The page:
In 1990, no state had an obesity rate of greater than 19 percent. Two decades later, no state had an obesity rate less than 20 percent. Being overweight was well on its way to becoming the “new normal.” Ten years later, 12 states, with Indiana being one of them, now have an adult obesity rate of at least 35 percent. Mississippi has become the first state over 40 percent. Over 71% of adults today are overweight or obese. In 1900, 5% of adults worldwide had high blood pressure; by 2013, one-third of adults (almost 50% in the U.S.) had high blood pressure. Rates of diabetes, heart disease, stroke, and many other preventable illnesses have skyrocketed over the past few decades.
Research of deaths in the U.S. between 1986 and 2006 found that approximately 1 in 5 adult fatalities were associated with being overweight or obese. Although not without their controversy, in raw numbers this means that well over a half a million people die every year from causes related to unhealthy weight. Over 600,000 people die every year from heart disease alone, which is often linked with being overweight. In 2017, over 190 people out of 100,000 between the age of 55-64 died from heart disease; over 165 people out of 100,000 for all ages died of heart disease. Studies indicate that men who are obese at age 20 live an average of 8 years less than those that aren’t. Yet mortality statistics only tell a part of the sad story regarding this plague.
Meanwhile, we are in the midst of the COVID-19 pandemic, which estimates show is currently associated with a little over 200,000 deaths in the United States. This would indicate that around 61 per 100,000 people have died of COVID-19 related causes. That number is 2.5-3 times less than the number of people that die annually just from heart disease. As of September 21, less than 55 out of 100,000 individuals ages 55-64 had died from COVID-19, which is about 3.5 times less than the yearly deaths associated with this age group from heart disease alone. This doesn’t even consider obesity-related deaths associated with cancer, diabetes, stroke, respiratory disease, and many other causes.
We as individuals, communities, and our U.S. government have already spent trillions upon trillions of dollars over the past 7 months to address the COVID-19 pandemic. We are overhauling every aspect of our society and engaging in trillions of hours of conversation to hopefully stem the tide of this plague, which ironically is now being linked directly to the obesity pandemic that quietly rages on. Numerous studies have found that obesity is associated with higher likelihood of ICU admission and poorer outcomes for those with COVID-19. And we can’t blame the quarantine-15.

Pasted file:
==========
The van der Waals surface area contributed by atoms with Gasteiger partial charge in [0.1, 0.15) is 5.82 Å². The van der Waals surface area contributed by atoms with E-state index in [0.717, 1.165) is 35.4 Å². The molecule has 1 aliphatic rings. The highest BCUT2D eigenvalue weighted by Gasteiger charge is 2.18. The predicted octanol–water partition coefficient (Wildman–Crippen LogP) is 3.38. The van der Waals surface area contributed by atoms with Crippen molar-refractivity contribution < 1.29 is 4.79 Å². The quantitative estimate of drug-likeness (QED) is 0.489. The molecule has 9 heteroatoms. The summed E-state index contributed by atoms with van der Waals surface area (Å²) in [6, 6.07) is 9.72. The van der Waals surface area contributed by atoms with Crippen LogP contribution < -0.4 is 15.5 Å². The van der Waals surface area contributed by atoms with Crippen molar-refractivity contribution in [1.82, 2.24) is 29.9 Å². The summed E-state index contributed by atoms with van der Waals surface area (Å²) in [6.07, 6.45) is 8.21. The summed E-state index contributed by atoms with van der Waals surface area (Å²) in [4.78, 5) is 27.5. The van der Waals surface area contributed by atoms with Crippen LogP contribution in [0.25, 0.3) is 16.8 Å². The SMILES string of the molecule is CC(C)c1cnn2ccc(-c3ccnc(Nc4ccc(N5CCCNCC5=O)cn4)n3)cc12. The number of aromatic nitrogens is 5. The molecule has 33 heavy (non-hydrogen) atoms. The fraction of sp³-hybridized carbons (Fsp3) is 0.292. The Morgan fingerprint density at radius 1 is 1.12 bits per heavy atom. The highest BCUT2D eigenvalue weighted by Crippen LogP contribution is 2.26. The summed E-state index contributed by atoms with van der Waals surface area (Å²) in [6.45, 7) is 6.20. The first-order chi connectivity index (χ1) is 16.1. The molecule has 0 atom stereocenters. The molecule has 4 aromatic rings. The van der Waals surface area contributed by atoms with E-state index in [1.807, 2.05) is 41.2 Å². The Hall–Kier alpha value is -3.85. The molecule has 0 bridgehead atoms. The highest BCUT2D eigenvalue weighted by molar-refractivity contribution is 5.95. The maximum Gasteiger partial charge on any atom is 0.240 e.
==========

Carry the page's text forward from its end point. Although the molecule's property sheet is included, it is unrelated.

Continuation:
If we as a country spent a fraction of our finances and our focus on the obesity pandemic as we are with COVID-19, there is little doubt that real progress could be made. Yet as noted in the introduction to a recent American Psychologist article on obesity, Americans seem “somewhat ambivalent” about the obesity crisis, “often seeing obesity as a cosmetic issue most appropriately addressed by personal responsibility.”
Solutions to address this pandemic must be focused on three levels, all of which fundamentally work to improve habits and reduce obstacles for healthy eating, increased activity, and improved sleep. The first is at the societal/infrastructural level, which involves addressing many different barriers that make it more difficult for some groups of people, especially those of minority status and in poverty, to pursue a healthier existence. The second is at the cultural and familial level, which often spurs generations of obesity tied into time-honored means of socialization, coping mechanisms, and entertainment. The third is at the individual level. We as a healthcare community and a society have failed to really understand and address the physical, psychological, social, and spiritual obstacles to a healthy lifestyle. Prescribing exercise, healthy eating, and good sleep, and expecting people to comply without taking time to address the real barriers on an individual basis simply does not work. Meanwhile, we as people must understand that being healthy is about much more than a “personal choice” that is somehow not affecting others, or impacted by societal trends.
Failure to identify key obstacles and reasonable solutions will lead to continued failure of this cause. Ultimately, the statistics noted are not statistics at all—they are our coworkers, friends, family, and each other—whom we love deeply and want much better for than an early death and reduced quality of life.
As it currently stands, though, the voices crying out for a better, healthier world are swallowed up in a sea of hardship, excuses, complacency, and indifference as we grapple with COVID-19. Meanwhile, the silent pandemic enters its third decade, only growing stronger and more resistant to change.